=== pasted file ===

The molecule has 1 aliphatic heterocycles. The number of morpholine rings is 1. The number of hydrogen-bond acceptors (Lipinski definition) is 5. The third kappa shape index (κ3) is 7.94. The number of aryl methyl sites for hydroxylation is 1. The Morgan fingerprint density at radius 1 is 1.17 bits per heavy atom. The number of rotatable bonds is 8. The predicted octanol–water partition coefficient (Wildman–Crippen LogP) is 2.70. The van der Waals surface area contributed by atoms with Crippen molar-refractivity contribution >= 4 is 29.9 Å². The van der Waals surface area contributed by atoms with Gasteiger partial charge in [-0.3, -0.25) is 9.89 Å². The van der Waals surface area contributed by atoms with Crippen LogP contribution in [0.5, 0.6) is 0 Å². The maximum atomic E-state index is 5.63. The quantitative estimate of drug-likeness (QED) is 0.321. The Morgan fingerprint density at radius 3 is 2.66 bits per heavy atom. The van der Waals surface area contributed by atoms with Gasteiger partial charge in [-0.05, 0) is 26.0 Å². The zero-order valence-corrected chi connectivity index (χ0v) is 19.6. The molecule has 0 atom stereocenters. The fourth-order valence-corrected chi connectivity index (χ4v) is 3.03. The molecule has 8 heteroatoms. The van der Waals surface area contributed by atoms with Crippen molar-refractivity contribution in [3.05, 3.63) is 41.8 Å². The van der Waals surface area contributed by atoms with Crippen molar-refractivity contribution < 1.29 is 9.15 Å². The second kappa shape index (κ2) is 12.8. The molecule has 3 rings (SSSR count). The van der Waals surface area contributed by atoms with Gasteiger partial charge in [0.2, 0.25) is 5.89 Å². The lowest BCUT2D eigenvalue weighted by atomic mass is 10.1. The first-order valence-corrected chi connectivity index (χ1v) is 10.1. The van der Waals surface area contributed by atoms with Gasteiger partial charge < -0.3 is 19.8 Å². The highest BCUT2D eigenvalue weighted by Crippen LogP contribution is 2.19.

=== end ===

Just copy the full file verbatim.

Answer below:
The molecule has 1 aliphatic heterocycles. The number of morpholine rings is 1. The number of hydrogen-bond acceptors (Lipinski definition) is 5. The third kappa shape index (κ3) is 7.94. The number of aryl methyl sites for hydroxylation is 1. The Morgan fingerprint density at radius 1 is 1.17 bits per heavy atom. The number of rotatable bonds is 8. The predicted octanol–water partition coefficient (Wildman–Crippen LogP) is 2.70. The van der Waals surface area contributed by atoms with Crippen molar-refractivity contribution >= 4 is 29.9 Å². The van der Waals surface area contributed by atoms with Gasteiger partial charge in [-0.3, -0.25) is 9.89 Å². The van der Waals surface area contributed by atoms with Crippen LogP contribution in [0.5, 0.6) is 0 Å². The maximum atomic E-state index is 5.63. The quantitative estimate of drug-likeness (QED) is 0.321. The Morgan fingerprint density at radius 3 is 2.66 bits per heavy atom. The van der Waals surface area contributed by atoms with Gasteiger partial charge in [-0.05, 0) is 26.0 Å². The zero-order valence-corrected chi connectivity index (χ0v) is 19.6. The molecule has 0 atom stereocenters. The fourth-order valence-corrected chi connectivity index (χ4v) is 3.03. The molecule has 8 heteroatoms. The van der Waals surface area contributed by atoms with Crippen molar-refractivity contribution in [3.05, 3.63) is 41.8 Å². The van der Waals surface area contributed by atoms with Crippen molar-refractivity contribution < 1.29 is 9.15 Å². The second kappa shape index (κ2) is 12.8. The molecule has 3 rings (SSSR count). The van der Waals surface area contributed by atoms with Gasteiger partial charge in [0.2, 0.25) is 5.89 Å². The lowest BCUT2D eigenvalue weighted by atomic mass is 10.1. The first-order valence-corrected chi connectivity index (χ1v) is 10.1. The van der Waals surface area contributed by atoms with Gasteiger partial charge < -0.3 is 19.8 Å². The highest BCUT2D eigenvalue weighted by Crippen LogP contribution is 2.19.